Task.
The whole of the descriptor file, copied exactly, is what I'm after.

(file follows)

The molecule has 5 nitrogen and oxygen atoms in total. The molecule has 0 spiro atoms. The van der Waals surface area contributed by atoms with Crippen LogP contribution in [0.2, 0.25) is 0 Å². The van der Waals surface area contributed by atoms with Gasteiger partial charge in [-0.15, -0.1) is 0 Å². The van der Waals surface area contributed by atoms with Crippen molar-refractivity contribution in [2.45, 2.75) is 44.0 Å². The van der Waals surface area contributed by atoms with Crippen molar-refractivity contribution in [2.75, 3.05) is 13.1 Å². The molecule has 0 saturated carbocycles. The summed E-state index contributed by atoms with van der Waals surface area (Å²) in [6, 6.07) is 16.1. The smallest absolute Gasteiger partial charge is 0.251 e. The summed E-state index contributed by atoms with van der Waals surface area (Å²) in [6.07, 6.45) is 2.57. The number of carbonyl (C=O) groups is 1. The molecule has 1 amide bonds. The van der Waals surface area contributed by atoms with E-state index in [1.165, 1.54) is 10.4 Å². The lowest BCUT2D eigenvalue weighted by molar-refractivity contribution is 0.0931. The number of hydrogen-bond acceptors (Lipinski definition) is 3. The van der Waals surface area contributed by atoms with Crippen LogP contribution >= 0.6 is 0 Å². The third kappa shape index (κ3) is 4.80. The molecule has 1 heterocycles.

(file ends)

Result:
The molecule has 5 nitrogen and oxygen atoms in total. The molecule has 0 spiro atoms. The van der Waals surface area contributed by atoms with Crippen LogP contribution in [0.2, 0.25) is 0 Å². The van der Waals surface area contributed by atoms with Gasteiger partial charge in [-0.15, -0.1) is 0 Å². The van der Waals surface area contributed by atoms with Crippen molar-refractivity contribution in [2.45, 2.75) is 44.0 Å². The van der Waals surface area contributed by atoms with Crippen molar-refractivity contribution in [2.75, 3.05) is 13.1 Å². The molecule has 0 saturated carbocycles. The summed E-state index contributed by atoms with van der Waals surface area (Å²) in [6, 6.07) is 16.1. The smallest absolute Gasteiger partial charge is 0.251 e. The summed E-state index contributed by atoms with van der Waals surface area (Å²) in [6.07, 6.45) is 2.57. The number of carbonyl (C=O) groups is 1. The molecule has 1 amide bonds. The van der Waals surface area contributed by atoms with E-state index in [1.165, 1.54) is 10.4 Å². The lowest BCUT2D eigenvalue weighted by molar-refractivity contribution is 0.0931. The number of hydrogen-bond acceptors (Lipinski definition) is 3. The van der Waals surface area contributed by atoms with Crippen LogP contribution >= 0.6 is 0 Å². The third kappa shape index (κ3) is 4.80. The molecule has 1 heterocycles.